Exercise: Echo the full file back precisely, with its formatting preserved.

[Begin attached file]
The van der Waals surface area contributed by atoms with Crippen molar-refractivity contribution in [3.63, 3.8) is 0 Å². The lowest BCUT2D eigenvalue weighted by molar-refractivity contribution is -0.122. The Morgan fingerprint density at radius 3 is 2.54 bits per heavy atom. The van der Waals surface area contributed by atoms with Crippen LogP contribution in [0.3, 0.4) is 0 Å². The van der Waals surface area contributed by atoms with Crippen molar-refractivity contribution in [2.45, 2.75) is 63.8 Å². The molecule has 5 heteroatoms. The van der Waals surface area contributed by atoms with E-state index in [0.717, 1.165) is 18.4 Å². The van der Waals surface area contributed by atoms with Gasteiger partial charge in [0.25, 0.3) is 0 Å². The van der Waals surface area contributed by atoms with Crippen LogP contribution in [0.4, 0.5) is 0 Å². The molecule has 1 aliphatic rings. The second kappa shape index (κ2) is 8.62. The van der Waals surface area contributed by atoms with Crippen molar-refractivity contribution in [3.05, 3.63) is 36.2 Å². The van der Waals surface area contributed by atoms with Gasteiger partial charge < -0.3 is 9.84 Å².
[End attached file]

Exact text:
The van der Waals surface area contributed by atoms with Crippen molar-refractivity contribution in [3.63, 3.8) is 0 Å². The lowest BCUT2D eigenvalue weighted by molar-refractivity contribution is -0.122. The Morgan fingerprint density at radius 3 is 2.54 bits per heavy atom. The van der Waals surface area contributed by atoms with Crippen LogP contribution in [0.3, 0.4) is 0 Å². The van der Waals surface area contributed by atoms with Crippen molar-refractivity contribution in [2.45, 2.75) is 63.8 Å². The molecule has 5 heteroatoms. The van der Waals surface area contributed by atoms with E-state index in [0.717, 1.165) is 18.4 Å². The van der Waals surface area contributed by atoms with Gasteiger partial charge in [0.25, 0.3) is 0 Å². The van der Waals surface area contributed by atoms with Crippen LogP contribution in [0.4, 0.5) is 0 Å². The molecule has 1 aliphatic rings. The second kappa shape index (κ2) is 8.62. The van der Waals surface area contributed by atoms with Crippen molar-refractivity contribution in [3.05, 3.63) is 36.2 Å². The van der Waals surface area contributed by atoms with Gasteiger partial charge < -0.3 is 9.84 Å².